Career Center work goes on display
Students in the 10 job-centered programs at District 51’s Career Center travel from their high schools five days a week to repair computers, slice wood to exact measurements, carefully stuff gift baskets or pick up other skills at the 2935 North Ave. building.
The results of their work will be on display and for sale between 2:30 and 5:30 p.m. Friday at the annual open house at the center. Visitors can purchase centerpieces, wreaths, gift baskets, trees or other items from the center’s Flower Shop; buy dog houses or benches from the construction department; snag a refurbished computer for $50 to $100; or peruse yard and garden equipment, pencil holders, zen gardens and pet toys and treats. Tickets for a drawing for two small, decorated Christmas trees are $1.
Kids can make a gingerbread house for $1 or get a free picture with Santa beginning at 4 p.m. The photos will be taken by instructor Michael Frick’s audio visual technology students, who will upload and email the photos to families after the open house.
“The students are going to do all the work,” Frick said. “It’s good for them.”
Julie Powell’s floriculture students in the Career Center’s flower shop have been preparing items for the open house for weeks. Powell started the open house six years ago to help Career Center students show off their talents to the community, but items are sold at other times of the year as well. Gifts students created in the Flower Shop currently are for sale at Western Rockies Federal Credit Union and people can pick up or special- order items from the shop throughout the school year.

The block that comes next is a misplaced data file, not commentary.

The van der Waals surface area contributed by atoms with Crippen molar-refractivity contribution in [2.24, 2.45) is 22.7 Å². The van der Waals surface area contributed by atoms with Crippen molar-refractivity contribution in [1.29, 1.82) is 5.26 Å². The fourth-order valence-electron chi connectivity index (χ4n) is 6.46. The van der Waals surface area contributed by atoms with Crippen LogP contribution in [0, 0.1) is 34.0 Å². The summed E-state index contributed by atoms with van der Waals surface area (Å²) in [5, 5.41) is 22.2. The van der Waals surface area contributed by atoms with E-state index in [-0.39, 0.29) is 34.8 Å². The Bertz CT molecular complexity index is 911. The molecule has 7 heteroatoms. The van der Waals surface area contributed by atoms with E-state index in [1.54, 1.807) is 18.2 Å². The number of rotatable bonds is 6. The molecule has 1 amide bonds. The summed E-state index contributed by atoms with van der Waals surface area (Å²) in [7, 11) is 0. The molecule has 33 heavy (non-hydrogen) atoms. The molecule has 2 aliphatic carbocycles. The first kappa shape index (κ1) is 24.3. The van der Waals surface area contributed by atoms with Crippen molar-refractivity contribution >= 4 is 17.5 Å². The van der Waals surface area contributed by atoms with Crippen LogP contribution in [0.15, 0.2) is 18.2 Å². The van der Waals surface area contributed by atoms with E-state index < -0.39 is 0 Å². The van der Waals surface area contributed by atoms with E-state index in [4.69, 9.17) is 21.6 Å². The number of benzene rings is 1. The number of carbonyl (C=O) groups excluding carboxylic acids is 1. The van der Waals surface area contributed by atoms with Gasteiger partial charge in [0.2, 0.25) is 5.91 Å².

Seventeen-year-old Emily Hewett, a Fruita Monument High School junior in her second year with the floriculture program, said she has learned how to recognize various types of flowers, tabulate invoices and handle phone calls to the shop in a professional manner. The two hours she spends in the Flower Shop each morning have inspired her to possibly pursue a career in floral arrangement and she’s excited to display the gift baskets and kissing balls she made for the open house.
“It’s nice to wake up and go, ‘I get to create today’ instead of going to school and sitting there like a zombie,” Hewett said.
Construction students Jacob Fitzpatrick, 16, a Fruita Monument sophomore, and Matt Rogers, 17, a Palisade High School senior, feel ready and excited to have their products for sale.
“I’ve been taught enough that I feel our work is good enough to sell. We’re using all the tools a professional would use and our instructors make us measure everything to one-sixteenth of an inch or we have to do it again,” Fitzpatrick said.
“It makes me feel good” to display his handiwork at the open house, Rogers said. “I’m excited it will be out there.”